27. 27. EY-Parthenon | Page 27 On the surface, “womenomics” can be boasted as a success… Source: OECD, Congressional Research Service, EY-P analysis What is? Outcome 50% 55% 60% 65% 70% 75% 80% 2005200620072008200920102011201220132014201520162017 Germany Japan US OECD avg “Womenomics” Labor force participation rate (age 15 – 64) “Womenomics” 74% 69% 68% 64% Abenomics: 3rd Arrow Structural reforms, focusing on boosting economic growth through reforms and policies to encourage the participation and advancement of women in the Japanese workforce Policies include… Help with child care • Fix daycare shortages • Expand childcare leave benefits (in 2014, increased payment to new parents from 50% to 67% of their salary during the first six months of parental leave) Encouragement of female promotions • Support companies that encourage female employees to pursue both career and family through subsidies and tax measures • Encourage companies to disclose info concerning the promotion of women Concrete targets for female labor participation • Increase participation of women (aged 25 – 44) to 73% by 2020 • Increase the percentage of women in leadership positions from 10% to 30% by 2020 (goal has been since revised to ~13%) Gender diversity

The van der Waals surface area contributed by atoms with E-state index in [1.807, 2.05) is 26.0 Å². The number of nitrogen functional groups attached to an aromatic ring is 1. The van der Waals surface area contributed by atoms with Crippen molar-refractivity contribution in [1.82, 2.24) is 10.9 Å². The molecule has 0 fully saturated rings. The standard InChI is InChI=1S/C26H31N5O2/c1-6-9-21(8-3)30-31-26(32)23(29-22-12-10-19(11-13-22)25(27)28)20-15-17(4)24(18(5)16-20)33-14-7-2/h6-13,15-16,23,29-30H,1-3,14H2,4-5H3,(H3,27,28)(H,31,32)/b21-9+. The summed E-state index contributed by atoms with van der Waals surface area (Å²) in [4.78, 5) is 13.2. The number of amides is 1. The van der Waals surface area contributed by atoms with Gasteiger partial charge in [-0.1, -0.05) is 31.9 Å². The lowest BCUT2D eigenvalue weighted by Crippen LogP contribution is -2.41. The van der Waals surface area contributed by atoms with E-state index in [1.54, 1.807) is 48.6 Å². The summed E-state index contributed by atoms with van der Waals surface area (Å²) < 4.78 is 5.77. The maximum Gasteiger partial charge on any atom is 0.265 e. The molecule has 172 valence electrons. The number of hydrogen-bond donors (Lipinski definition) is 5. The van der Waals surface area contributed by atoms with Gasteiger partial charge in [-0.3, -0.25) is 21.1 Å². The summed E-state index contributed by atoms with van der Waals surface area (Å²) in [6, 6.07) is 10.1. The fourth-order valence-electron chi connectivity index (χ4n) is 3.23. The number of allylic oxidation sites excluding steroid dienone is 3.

28. 28. EY-Parthenon | Page 28 $ $ …but women still face a severe disadvantage Source: OECD, Statistics Bureau of Japan, EY-P analysis Fewer benefits… More housework…Less money… Total labor (m people), irregular share Wage gap (2017) Hours : minutes spent on housework per day (2016 unless otherwise noted) 0.90 0.86 0.85 0.82 0.76 1.00 1.00 1.00 1.00 1.00 Japan US Germany France Australia 2.3 2.9 2.5 2.5 0.7 3.7 5.2 4.4 4.1 3.7 2012 36.1, 20% 26.7, 54% 2018 37.1, 22% 29.7, 56% 3:44 0:41 4:03 2:30 2:30 2:52 2:15 4:26 5:11 3:44 (2006) (2010) Gender diversity
  29. 29. EY-Parthenon | Page 29 Japanese may be equally responsible for inequality influenced by unconscious bias Note: (1) Includes both undergraduate and graduate Source: OECD, Times Higher Education, Harvard, Stanford, Oxford, Tokyo University, University of Melbourne, Unesco, EY-P analysis Enrollment by gender1 (2017) 76% 66% 50% 49% 44% 37% 24% 34% 50% 51% 56% 63% 0% 20% 40% 60% 80% 100% Tokyo University Tsinghua University Oxford University Harvard University Melbourne University LMU Munich Tertiary education by gender 0% 10% 20% 30% 40% 50% 60% 70% 2008 2009 2010 2011 2012 2013 2014 2015 2016 Gross enrollment ratio (%) Gender diversity
  30. 30. EY-Parthenon | Page 30 Promote innovation To overcome post-Heisei challenges… Source: EY-P analysis Improve productivity Embrace diversity Government can help set innovation framework • Provide state-funded R&D facilities across country • Encourage competition between regions / R&D centers R&D clusters can help SMEs, which are often strapped for resources • Hidden gems likely to be revealed 1 2 Abolish dual track employment system • Allow flexible transition between full time and part time • Instill same work same pay principle 1 Revise evaluation system to reward output instead of facetime 2 Accelerate parity • Promote women • Invest in pipeline 1 Promote level playing field at all levels • Universities • Work • Home 2 …resulting in a revitalized, stimulated Japan for the next era